Alton Evening Telegraph from Alton, Illinois on April 23, 1954 · Page 2
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Alton Evening Telegraph from Alton, Illinois · Page 2

Alton, Illinois
Issue Date:
Friday, April 23, 1954
Page 2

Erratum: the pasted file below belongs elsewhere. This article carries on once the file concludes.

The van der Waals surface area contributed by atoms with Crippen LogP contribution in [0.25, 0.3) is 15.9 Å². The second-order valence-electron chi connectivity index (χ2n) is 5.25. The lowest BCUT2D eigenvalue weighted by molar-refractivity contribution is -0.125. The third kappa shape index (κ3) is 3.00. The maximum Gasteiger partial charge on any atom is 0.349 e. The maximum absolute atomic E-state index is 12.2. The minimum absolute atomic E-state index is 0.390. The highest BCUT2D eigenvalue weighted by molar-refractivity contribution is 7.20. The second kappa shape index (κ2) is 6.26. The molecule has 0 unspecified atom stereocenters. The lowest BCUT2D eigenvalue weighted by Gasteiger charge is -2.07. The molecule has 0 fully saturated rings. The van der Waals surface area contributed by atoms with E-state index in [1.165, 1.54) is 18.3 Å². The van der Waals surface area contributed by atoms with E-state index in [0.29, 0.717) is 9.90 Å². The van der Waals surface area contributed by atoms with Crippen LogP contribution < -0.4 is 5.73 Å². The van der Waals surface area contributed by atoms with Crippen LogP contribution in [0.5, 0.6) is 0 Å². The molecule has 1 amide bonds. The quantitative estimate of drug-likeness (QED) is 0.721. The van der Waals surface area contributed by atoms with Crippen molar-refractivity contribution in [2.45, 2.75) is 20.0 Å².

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PASEfWO ALTON EVENING TELEGRAPH FRIDAY, APRIL 23, 1954 Canvass Board Finishes Work Unchanged By Official Cotmt toWARDSVlLLE. - The offi Hal canvass of returns from thP Apffl 13 primary election in Madison County, completed late Wednesday afternoon at the office of County Clerk Eulalia Hot*, failed fo alter the oufeome of party tares as shown in unofficial newspaper figures. the 'tfcnvnss credited Democratic County Judge Michael Kinney of Wood River, with 14.106 votes for renomination. Kinney's majority was 2,9020 over his opponent for the party nominaton. Anthony W. Daly of Alton, whose official vote total was 9.186. Ifenneth T. Ogle of Granite City won the Democratic nomination for sheriff in a four-sided face, polling 11,437 votes, plurality of 5,482 over his nearest opponent, Raymond L. (Nip) Galloway, Alton police otficcr. Galloway, the canvass showed, received 5,955 voles, Eug;ene EllberR of Granite City, 3,820, and John B. Moss, Granite City, 1,033. Waller J. Emde's majority over his opponent, Dallas T. Harrell, for the GOP sheriff nomination was 1,085 votes. The canvass gave Emde 4,355 .votes and ' Harrell 3.270. Emde, a former state highway patrolman, wns a surprise winner over Harrell who served as sheriff from 1946 to 1950. Emde lives at Granite City and Harrell in Edwardsvlllc Township. Supervisor Fred N. Johann- tosettel, New Douglas, won the Republican county treasurer nomination with a plurality ol 1,421 votes. The canvass showed 3,629 votes for Johanntoscltel 2,208 for Everett Ing of East Al ten and 1,237 for Charles II. Jun gles, Granite City. In other county office races on the Democratic ticket., the canvass gave Sheriff James T. Callahan of Alton a margin of 6,315 votes over Willard Herzing, Granile City, for the Democratic county treasurer nomination, and showed Dale Hilt of Madison the victor by 5,700 votes over Marvin McClelland. Granite City, for renominatlon for probate clerk Callahan polled 13,309 votes and Herzing 6,994, while the official count In the probate clerk ship race was Hilt 12,329 and McClelland, 6,629. Democrats renominntcd for county office without opposition and their official vote figures were: County Clerk Eulalia Kotz, 19,546; Probate Judge Joseph L. Barr, Wood River, 17,505; County Supt. of Schools George T. Wllkins, Nameoki Township, 17,685. Republicans unopposed for nomination for county office and the vote for each: R. W. Griffith Jr.. Alton, for county judge, 6,417; Envin H. Isenberg, Alhambra, for county clerk, 6,147; Dale G. Hyle, Granite Cily, for probate judge, 5,977; Charles A. Papp, Granite City, 5,708. Army Hearing (Continued From I'IIRII 1.) McCarthy and their later relations. He related that McCarthy proposed to him last September, when Schine was about to bo drafted, that Sehine be given a special assignment to dig out Communists in the Army. Stevens said McCarthy said he thought Schine would be made a special assistant to the secretary, or a special assistant in Army intelligence. This proposition, Stevens said. was made to him in tho Waldorf Towers apartment ol Schinc's wealthy parents, Mr, and Mrs. J. Myer Schine. He said McCarthy invited him (o the apartment. Stevens said that at an Oct. 2 meeting Colin asked (hut Schine be assigned to New York without go- Ing through the necessity of Ihe mandatory 16 weeks of basic training for Army recruits. ; Cohn Indicated there was committee work that Schine was needed for, Steve'ns said. Stevens testified (hat he (old Cohn no exception could be made to the requirement for basic training. Stevens related that he had a conversation with Schine while in New York Ocl. 14 for a McCarthy More Rain Expected >,CK 149A.M. tft Aprtf ?J, 1954 WKATIIKIt IttJIlEAU FORECAST—Scattered sli<m<>r.s an- pradictnil for tonight for thn southern and middle Allan Ho Mutes, southern Lukes area, Ohio and Tennessee valleys, the southern Plains and Southwest with probable, thunderstorm activity on a linn from the Southwest to the, Ohio valley. Uain is expected for the northern Koekles. Showers are also forecast for the higher elevations of the Northwest. Temperatures will be lower over the northern Rockies while mild weather will continue over the South.—(AP Wirephoto Map) Extern Jed Forecast For Alton Vicinity ILLINOIS—IVmiiernlurr* will ftvi>ritKP ,1 In B <lcgriT» nhovc liflrrnnl north, « lo 8 tlcKn-rn nbovr normal Miulh; nnrmtil hitch flft north to 70 *nuth, nor mill low 40 north to 47 unuth. Warmer Hntunliiy, coolrr Sun- ilny. wurmcr ORiilii nlionl Tiifii- dny. Prcrlpltntlnn will nvoriiur an Inch, nit ohnwem about Snl- urdny nnd Alomlny. 2 Relcascfl by Hospital After Burn Treatment Two young women received treatment Thursday in St. Joseph's Hospital for burns. Both were able lo leave the hospital after emergency treatment. Mrs. Aletn Qrcgcnzer, '&, of 2-123 Sherwood SI., was treated r or bums to her f»e.e nnd wrist, md Miss Beatrice Whorl. 16, of 'ilO Wyss St., was (rented for )urns to one of her nrms, incurred when some hoi water accidentally .spilled on her. Other patients receiving (reul- menl were Nancy DeSlilrlln, 1.1, Rt. :l, Edwardsvillc; a lix'cra- ion lo her right hnnrl; Roger licks, 10, Rt. 1, Bethalto, a toll ry to his left arm; Theodore Cauley, 24, 1302 Belle St., incer- tions. building Permits for 5 Dwellings Issued Building permits for I he oroc- ion of five dwellings have rr- cnlly boon issued by the cily iiiilding coniniissioncr. Those ccuring (he permits arc: Men o/ Drighton, Rl. 2, ii- oom hrick-voncc'r house iintl (Inched gnruge on Mai-qiuMIe )r., (.-stiinjited cost $10,UOO. Kldon ^euttol of Godfrey, -l-room brick- 'enoer house and garage on Mc- 'herson St.. $KI,000. Robert Hi K gins of 1209 Hazel St.. OS-room n-ick dwelling at 905 Washlng- on Ave., $12,01)0. Orvllle Shoeek of Edwards SI., 5-ronin brick •oncer house on Jersey St., .OOO. K'mil WetsttMii of 12o:i Diamond SI. S-room briuk vcni-cr Iwelling at 72f> Royal St., $10- Too Low? Strattou Advises Boosting $27 Ceiling on Jobless Payments Women League Elects Mrs. W. Leever Mrs. W. R. Leever was elec- By CIIIAKLKH \VIIAM,N SPRINGFIELD, III. X> - Gov. Strntton snys the $27 a week cell- ing on jobless payments In Illinois is loo low and steps to raise It will bn tnken at the 1955 regular session of the Legislature. Tho governor commented at j led firnl vice-president and Mrs. a mws conference Thursday after William MunRer second vice-prosl- dcnt of Ibc Alton Lea«uo of Women Voters nl tbo Lennuo's aniniiil meeting Thursduy night at the YW'CA. according lo Lois Baker, publicity chiilrman. Mrs. Leo Ford wns elected secretary and Miss Virginia Hicks, treasurer. Chosen as board members were Mrs. Donald Moore, Mrs. Harry Klberg, Mrs. Lnurn Lne Gerher, Mrs. W. K. Hopkins, and Miss Mildred Clock. Mrs. Leever reported on the hud- ^ of Independent Mine, Mill and Smeller Union members earlier requested a special session lo boost payments to $50 a week for 52 weeks. The limit on the number of weeks Is 26. Strnllon conceded Hint $27 a week Is a "little low under present conditions" and said he looks favorably on increasing it next year, although he wouldn't sny how much. He indleated no thought is being given to boosting the num. bcr of weeks. lie tossed aside Ibe special ses- • • • *-• • «•••"*. •-• itiiiiiv; i 111, ?l}M:lJlfII JM t>* gel of tho past year. Miss lllcks sion irlea. saying they are culled presented, the proposed 10.VI.55;'only In cmci-Bciicles and then bnrigel. Mrs. Paul Alken reported, when Democrats and Republicans (be books hnd been audited and;agree beforehand on a program were in order. New by-laws on Ihe ! The union delegation also asked election of officers were presented. f f ,r a public works program lo by Mrs. R. P. McFarlane and create jobs. Slralloti told newsmen were adopt ed. Two items of local concern were chosen for study next year. One was the consideration of child welfare, with emphasis on a Madison County shelter homo project, analysis of the State Youth Commis- lie believes unemployment is leveling off in Illinois. He said tho Legislature next .year s h o u I d give attention to "home rule" for cities and their pressing financial problems. City officials have long complained that merit. Ualph noisier Avc reel ion of l :U4 lloff- arranged for garage. .eroy Canham nf 9lu iMcPherson Si. bus taken « (icnnii lo add a •ooni and |xm;li to Ins homo, S1200. Davis Kilos Are Monday Morning Graveside services for George Davis, 59, who died Tuesday in St. Joseph's Hospital, will' be conducted Monday morning in Alton Cemetery. The body is at Russell Funeral Home, where friends may call after 7 p.m. Saturday. Milk Slolri! Ernest Springer of 1110 Adams Cl. complained to the police al 6:50 a.m. afler two half-gallon bottles of milk disappeared from his porch where they i w( \ been delivered. His complaint wns one of a number about milk thefts that police recently have received. Fear Retaliation Nixon Says Another Korea Reduced To Minimum Now LOS ANGELES /!> —Vice|..f retaliation which hearing. He. said Sehine told him , he felt it would bo "much moiv 0: '- v M| S ht - dent Richard M. Nixon said Thurs"the chance for another logical" for Schine to be made an I aggressive action like the war in Kremlin and Peking have." 'flic vice, president was applauded at another point as lie told Strait on announced that more than 1.400 miles arc being studied as possible toll road sites in tbo stall-. Pointing up the ambitious program, be .said that 1,000 miles of turnpikes would involve a billion dollar layout and take 8 to 10 years to construct. Reporters questioned him about the Notional Turnpike Assn.. u not- for-profit wguni/alion headed by Evan llowcll. who also is chairman of the Illinois Toll Road Commission. Memberships in the association are open at a fee to state turnpike officials, bankers, contractors and engineers. Stratton replied he is "not too familiar with (he workings of (hat organization." The g o v o r n o r said be was pleased thai Ihe republican vote in the April 13 primary topped bis 800.000 prediction while the democratic vote fell off from the I litfO. He said the Republican party men in the came out of the primary with "no breach, no factional differences." than to be ducted into the Army. Korea has been reduced virtually to a minimum because of the fear s 'Big Russia Again Demands Red China Be E q u a I at Genevi -|>lale Republican dinner: "The major aim of this administration's foreign policy is to keep Area Youths Attend Springfield Session Area youths attending (he annual State Youth and Government Hi MABC Pt.lltUI.'i& I liiiunicaiiun does not necessarily re- PARIS JP —Russia demanded' lluire an answer since it merely anew today that the Geneva con- 1 '' 0 ™," 10 * 11 l"'<' viul " Soviet position. ferajce be expanded into a "big n Ues t'» > " powers contend (bat live" meeting, giving Communist i ^" '°^ n Minister Moloiov , coin-erne China equal status with the United v-f* 3t lhat c ' mllnu "'st 'the only States, Britain, France and the > m was °! lly " inv ' tf 'd" to the!peace..." Soviets. j Geneva meeting, and was not one j Nixon said i of (lit - - --. ;••—.. "...iv i \>uui <uiu vjuvriuiiioui from sending Amen,™ boys, if' Program at Springfield, sponsored we can, to fight m Indochina or by the Illinois Area Council YMCA any place else in the world." today and Saturday are: Donisc He said the l.'lnns-rangi' answer I .McAfoos of Ri K A and Tri-Hi-V' 10 defeating communism witlK.ul Dave Ford and .lack Fisluiuui of war is "the mounting of a great Red & Gray Hi-Y; Bob Mo/eo of ideological offensive which nwkes, Garvor Ili-Y; Max Green of Boit clear to the world thai, Ibcjhallo Hi-Y; Janico Nowcomb ol Umied Stales is militarily strong bclballo Tri-lfi-Y - not because we want war but For the two days, boys and girls tecaiwe. whpw Oonummisjs are ire-presenting various YMCA club* concerned, a policy of strength is from all over (be stato meet at to The Soviet Demand, made be- ..„, lu 1U1 (ore and emphatically rejected by , i)( h e Berlin meeting specified th*> WactAWI RtaThktAa s>ar>in unr,in «. , — . ** °l" v '*' l *l Springfield to act us youth legislators. They will propose, debate and vote on bills that have been previously worked on by (be indi- 2. "A warning i vidual rcprescniu'ives. State offi. secretary of state to the:rials" have been previously elec this nation's policy is: 1. All-out' * •• " — ^ *>J till- (if/ i if I in CPU 111? KMPfilf inn the..! ' I.. »u . i * ' ' -*--"••*•"«* t •.•«*« *j*«ttT ujn- the Western Big Three, came again R^ China's attendant r < ™ ^cretary of state to the! rials" have been previously elec- ta «*. delivered in Washington, 'SlJS '™S ^ diP.lSc^ Suo^Tr 1 ? ° X P °lf 1<? T (ed «'•"-^isla.-v" mowings To- Lwvton.and Paris. ! cognition of Peipinj. ahatlon if they step up their in- night there will he a governor's French Foreign Office sources, The latest Russian move became 'ing*'united" 1 •( "'H '- 3 r',^ cek " i bn " for a " Participating in the Immediately Indicated they fell the known as the foreign minkiPix nf vo^-i n, D „, / '° n W 'i ...1 , to ; P ro sram. «»W nucalnn nnto u,n,,M nn» n^t. iho w^i, A.,.._. „ 1,., M( " > ?'.'«">' ' he aggression. 4. "Work for; Miss PeCBV JuhronH. I'lnh I OU H. Foreign Office sources, - ----- *>y m*^«i t^y fell the known as the forelgnTnhWeV* d iSlrt""^'^^^ 1 " tww Russlsn note would not post-;the North Atlantic Alliance met in peace by K&e ^ 0n ' ' ^'^^.££*^™?J w *^** M »™to,<* «e will stand'with our « -~, -^. - - ------- -*••««* .tvjtn ^n (-view Ul i, now iphAduled for Monday, j the Western Big Tliree's strategy French laid the Russian com- i plans lor Geneva. 4 6> ment." honorable, . for j p Peeey Juhrendl club lpad " ' 10 Be ' halt ° Tri ' Ui - V and Cox, boys' work 1 -'-«• -.-w., wj tt ii v/4 o OvV4 V I Qll V Cll peaceful--settle, the YMCA will bo adult leaders .; . , nor this group. snns he opposed at (lint time a "crash" program for development of (be .super-weapon. And he said if: defense for tbo free world against hi* information «/rc the same today, IIP would oppose such an all- out program now. However Cole ™irl that the H- weapon actually produces a rela address lo Ibe government club at St. Albans School for Boys. One phnse of Ilio current security investigation of Dr. J Robert Op- pcnhcimer, wartime head of the smn. and (ho need for trained per- the Legislature saddles them with sonnel. The other study item Is OX | rn burdens without providing the city manager form of govern- ways to finance them. The governor said it has become ! evident lhat cily voters won't ap-1 prove any Rcno-al tax increase. \ said, was sales tax . in Peoria, Springfield, Cairo and Mount Vermin. Cole Reveals 11-Boml) Cost Last of Series 150 Timr« As Mur.h A -Ho m1> As Indochina Gin Be Saved From Reds But It Will Take Time To Avoid Another Korea Some starts have been made on (KrfHor 1 * .Vnfe— In four previous masses as the country's savior, a „ „„...., .,,, tlvj , „,, articles this work William L. Ryan man who will drive out the for- the propaganda front. The United — h " S rf>portprl nis finding on the cigner. a man who stands for Steles is trying to help and has (lp P ro!n war and political situation in In- Vietnamese rationalism. And this doubled the staff of the U S In^ y .\ Sr . I rs ' im8t ^, d< ^hlnR. Today's article, the last | i« Ihe constant theme of the prop- formation Agency in the past three IRT ft hvoroffpn hrimh u/r>nln •» u:- .._ „ ,~ j • _ _.___._ ... *...*. . .. _ . _ r . » « ,. '" his " nr '' nsorp < 1 (R in cost 150 times as much as an atom- i the outlook on tho eve of the Ge ' c j™ mh - ' i nova conference). Cole, now chairman of (he Sen- \ Atomic KnerjrvCommit- i Rt/ WILLIAM L. RYAN B.v sums up aganda poured into Viet Nam by, months. Its budget will reach $705, Communist media. i OOO in fiscal 1955. The people, have been cruelly j The U. S. experts help the buffeted about for 12 years, since French and Vietnamese in pre- the Japanese invaded In 1942. Now < paring leaflets, give advice on how so large a section of the popula tion fs illiterate. Military—It was repeated again Knorgy Commit- ^hooSv, B Th'!,'!.'!!r m ' P - 0 L',TT^^ Af ff)RKIOV vf;WS ANALMT jmanVWmo^of'aii'ju^o'beito 1 sell the Vietnamese on their cos !<Z J V ?'f ' « ' SINr ' APORK ^-Indochina can left alone. OW n defense. This is difficult since fost estimate was nol In (erms of he saved from communism but to Antipathy for Chinese. "'""inkier/ . m " rf> impOHant " fl ° so Decisively short of Treating i There Is a deep antipathy for '"un" w'! Ji^'h!,'.'' . rpaclf "' s .. fimr - i country for a thousand years, who' end again that the crying need is n. S.IHI inai is among the rea- if time runs out. if (be war is f-nraged the population during the i for Vietnamese officers above lost on the military, political and occupation after the Japanese fall (company and battalion grade- psychological fronts, the line of nt the end of World War II. Yet j that is. field grade officers who not enough has been done to tell the Vietnamese masses that victory for Ho also will mean victory for the Red Chinese. One American suggested the; fast but not fast enough, not able ommunism may fall back to the Philippines. Formosa and Japan. Thp | oss ( . ntll(1 mf , (m „„ hut |hp rod of western influence on most of the Asian mainland, a great upsurge of Communist economic can relieve the French and take over command of the Vietnamese troops. Schools are. turning out non-coms and lower grade officers lively cheaper (l/-slriiclive force than the equivalent in A-bombs or , and political power. TNT. He provided no details in his | The Geneva conference French still could mold Bao Dai ' Monday. Men j lieve that al ' of experience be- Grncva tho free into a leader, possibly by giving ! him a command post and drama- opens Itizing him as a hero. Bao Dai world, wilh firmness and determination not lo throw in (lie - -- - sponge for a deceptive peace A-bomb project. Involves the nccu- which might eventually spell the nation that be opposed Hie H-bomb doom of Indochina, can gain the project and nought to delay it. enough. Want to Train Officers Americans, whose government is — _.~ ! pouring a billion dollars annually lacks much as a leader, but he is ; into the French budget to support Intelligent, and if ho had been i the Indochinese War. say they given a proper chance years ago think they can train officers and 'Little' Sisters At Monticello 180 rtigh School Girls Weekend Guests One hundred and eighty high school girls from 12 states were welcomed this afternoon hy Monticello College students to the annual "Little Sister Weekend." an open house for next year's ijew students in the junior college and preparatory school. Ten Alton area girls will stay on the campus from Friday through Sunday's dinner hour to get acquainted with Monticello and college life. This was the largest group ever to attend the annual affair, with thn previous high 125 in 1953. Alton area girls who accepted invitations are Carol Vorcek, Joann Campbell, Doris Deucker, Susan Ehlert, Mary Lynne Campbell and Martha Gunther of Alton. Nancy Lee Cooper of East Alton, and Joan Foehrkalb, Gloria Bohm, and Molly Moody of Edwardsvijlc. An open house at "The Ever- preens", home of President ahd Mrs. Russell T. Sharpe, at 7:30 under the French to be anything infantry more quickly than the P.m. Friday will open the schedule, but a puppet he might have be- ~ • - - . come (be (me leader of his cotin- nnn . . : '•• , extension of time needed to turn apparently is unsure what would ' namese." including' Gov"'Nguyen f oi a bonfire sing. The problem' of U^cnhcimor is reported to hove : back Red expansion In the Kast. j happen lo him if he bowed lo de- ' "•••• •"-' -' "--•'- •"-• -•• - ; - '-- t -- J - '-- •"•" ' ""'" - ' ' ' What I* Opposition i mands for election of a constituent French. Apparently, American i help in this respect would be welcomed by some high ranking Viet- Immediately afterward, guests, .••ludents and faculty will gather the Uig Cabin on the campus lechnlcal arguments a g n i n s 11 (he hydrogen program, but be has' said he pushed it ahead after Pres- Mem Truman gave tho go-ahead order. $77,824 Bills OKd By School Board $65,744 Paid for Con- Work Bills totaling $77,82<! were allowed at Thursday's luncheon meeting of Hie Board of Kduca- Ilon—the first session, following reorganization of the board, for the new member, Mrs. Mary He-rshey. Of the total, $12,079.50 was for the music program In Ihe district on bids called by Lcroy Fritz, music director of tho district. The remaining $65,7<I4.50 was paid from building funds, all of it. from the 1953 construction Umd. Construction bills paid included: $255 to the John II. Wolf Excavating & Trucking Co. for work on Mark Twain School; six bills to the C. IV Johnson Construction Co. including $31,226.40 for work on Iht McKlnley School addition, J3.M5.20 for work on North Junior, $'1,630.50 for work on the hand shell at West Junior, $13,014 for work on the stadium at West Junior. $1,712.70 for work on Ibc West Junior classroom ari- rlition, and $2,6ti3.1() for work on Ihe track at West Junior; $2,137.50 to the Kramer Electric Co. of Wood River for work on Thomas Jefferson School; $(>,038.10 to Central Electric. Co. for work on the McKlnley School addition; and $532 to the Johnson firm for a change order on the AlcKinloy School addition. The liourd iilso: (11 Voted to make ^hiy 31 a holiday lor Alton school students. (2i Authori/cd calling bids on summer maintenance work in the district. (3> Instructed Architect Albert M. Ooecldc to plan the n e w kitchen at Milton School on a multiphase basis so that not more than $15,000 will be spent this year. Goodrie's plans called for a total expenditure of approximately $20.000. (4) Adopted a 1954-55 school calendar. (5i Heard Dr. Robed B. Lynn, president of Ihe board, appoint J. J. Alicldleton, Mrs. Mary Hersbey, and Dr. Charles llomphill to u committee to study and sug- fiest revisions in Ihe rules and regulations of the board. What is the free world up assembly. He has never opposed It against? What must it do? I asked i outright but consistently parried it these questions of many people in! by such means as insisting the Indochina. Here are some of the answers I got: Political and psychological — Most heavily stressed was tlie need Him Tri of North Viet Nam. He i preparing bods for ISO house told me it would bn valuable to' guests has been handled hy Miss (•me was not ripe. One of Bao Dai's great troubles is that the have Americans train Vietnamese. ! Alvena Clossen Monticello's house- I remarked that this seemed at' keeper. Miss Ruth Olsen, dietician, variance with Gen, Navarre's' ' las arranged table space, silver nnd views. "No masses in the rice fields don't i governor, know him or anything about him. comment," retorted the to provide a bandwagon for (be UnMiirci nf Klncllnn apathetic, indifferent people of! Bao Dai is not the only one tin Viet Nam, give them an ideal and : sure about an election. Many per- Kive (hem a leafier to rally around., sons are quite certain if the elec- No matter what is said about Ho lion were ordered the Communists Chi Minh, the French Vietnamese cannot dodge the fact he Is looked upon by a large section of the But. Indochina is Navarre's war. This has meant up to now he would not Inlet-ale American training of Vietnamese. Partly, it seems a matter of French face , and prestige, partly it seems a immediately would step up their j throwback to French reluctance to infiltration campaign of confusion, sabotage and terror. sw an independently | Viet Nam army. Cold War Strategy Carney Suggests Fomenting Revolt Among Red Satellites man and has brought about standards of life heretofore unknown in CHICAGO <T-Adm. Robert B. Carney today suggested it might be good cold war strategy to encourage oppressed people to revolt. The U. S. chief of naval operations, In a talk about strategy before the Executives Club, said: "When people suffer from oppression and privation and finally reach a point ,-of desperation in (heir need for improving their circumstances, they inevitably come lo one concfaslon: revolution." Carney said strategy "is not a Justice Official Testifies on FHA WASHINGTON /P-The head of tlio Justice Department's criminal division is asking to tell the Senate static thing; it is an accommoda- Banking Committee about reports this world?" InCongress (ion to circumstances and circum- that thousands of home owners wise planner will review his basic assumptions often nnd carefully. "Today there are literally hundreds of millions of people whose plight is desperate, who desperately need and seek betterment of their conditions; they are listening attentively to the offers being made to (horn for all sides . . «r We are offering them the beauties of freedom nnd democracy; communism is offering them stark, unvarnished, and understandable revolution. "And yet, why should wo permit Ihe Communists to be the exclusive salesmen of this age old remedy for oppression? , . . Why can't we be the salesmen of human revolt which demonstratively has produced freedom for the individual „ J!)! hnvc b «"' swindlcd on repair work financed with government-insured loans. This official, Warren Olney III, has been checking on an alleged home repair loan racket lor several months. Postal—Postmaster General Arthur Summerfield's appeal for Senale approval of a 252-million dollar mail rate boost seems to have failed to budge that body from its reluctance to act before the House. I'ircincn Culled—No Blaze No. 3 engine company of the Alton fire department at 5:23 a.m. today investigated a difficulty reported with a refrigerator at the residence of Martin Johnson, 226 Madison Ave,, Asst. Fire Chiel Warren Grable reported. 7 Alton High Girls Receive Art Awards President Russell T. Sharpe of Monticello College presented a total of $175 in cash prizes to 7 Alton High School senior girls in assembly at the high school this morning. The students are recipients of awards donated in the exhibition of secondary school art at Monticello by Mrs. Spencer T. Olin, alumna trustee of the college. The top prize of $100 was awared by the jury to Gayle Bates, daughter of Mr. and Mrs. R. M. Bates, 1114 Henry St. Sharpe presented a chock for SI 00 to Gayle, one for $25 to Shirley Looper for the best ink drawing and five checks for $10 each to the Honor Award winners, Barbara Kohler, Charlotte Hoffman, Marilyn Shoemaker, Maxine Crobb. and Geraldine Brown, all seniors at the high school. Honorable mention was cited for Betty Cow-gill, and Sylvia Young and of the cash prize winners, Gayle Bates, Barbara Kohler and Marilyn Shoemaker also received Honorable Mention for other works submitted in the competition. Ray Boley, arc tnstruslor at Ihe high school, was congralu- latcrt by Mr. Sharpe for having assisted tho largest group of prize-winners from any of the high schools in eight-states who were among the exhibition selections of the award jury. serving utensils for the expected crowd of 455 in the dining room which normally seat a capacity of 350. Salurday will be a day of sports Faculty and staff members will be in their offices Saturday morning to talk with candidates for admission about courses and curriculum plans. Tho entire school will operating i picnic outdoors in Fountain Court ' at noon. For the evening Monticello students have been preparing a surprise variety show of songs dances and comedy acts. Attendance'at services in Alton churches is scheduled for Sunday morning. The house party will close with chicken dinner in (be college dining room at 1 p.m. Sunday. \y. D. B runner Heads Irving School PTA Irving School Parent-Teacher Associaiton Thursday night heard Tom Fitzgibbons, guidance director at Alton High School, explain and illustrate with a film the program in the schools for counselling and orienting stu- denis. Elected president of the Irving PTA for Ihe next school ycfir was William D. Brunner. E. C. Kramer was elected vice-president; Mrs. Donald McLain, treasurer; Miss Frieda Greinke, secretary. Irving's annual social is set for Friday, May 7. Members active in planning the social Include the retiring president, Frank Worden, and Harry Steck, Clifford Baxter, Mrs. E. L. Harlow, and Mrs. Kenneth Burge. Strike at Swedish Ports STOCKHOLM, Sweden. /P — A wildcat strike by dockworkers paralyzed nine Swedish ports today. The walkouts, which began Thursday caused a tie-up of 100 cargo vessels. The protesting stevedores defied a union-management overtime agreement reached last Wednesday. Chi'mlcaU CIIIINO 8tuni|>cdo SEOUL ;i>—A bottle of chemicals exploded Thursday on a train near Taejon and started a stam- pcde which killed two and injured 81) passengers, 27 seriously. ADMISSION FREE Junior Achievement EXPOSITION SATURDAY, APRIL 24 WEST JUNIOR HIGH SCHOOL ... REFRESHMENTS Will BE SERVED. .. . COME ANY TIME BETWEEN 7:30 AND 10s30 P. M, .,, TRAFFIC OFFICERS Will Dirtet You to PARKING SPACE, SHOP TONIGHT and TOMORROW During Gately's SALE OF THE YEAR! PRICES SLASHED BELOW WHOLESALE!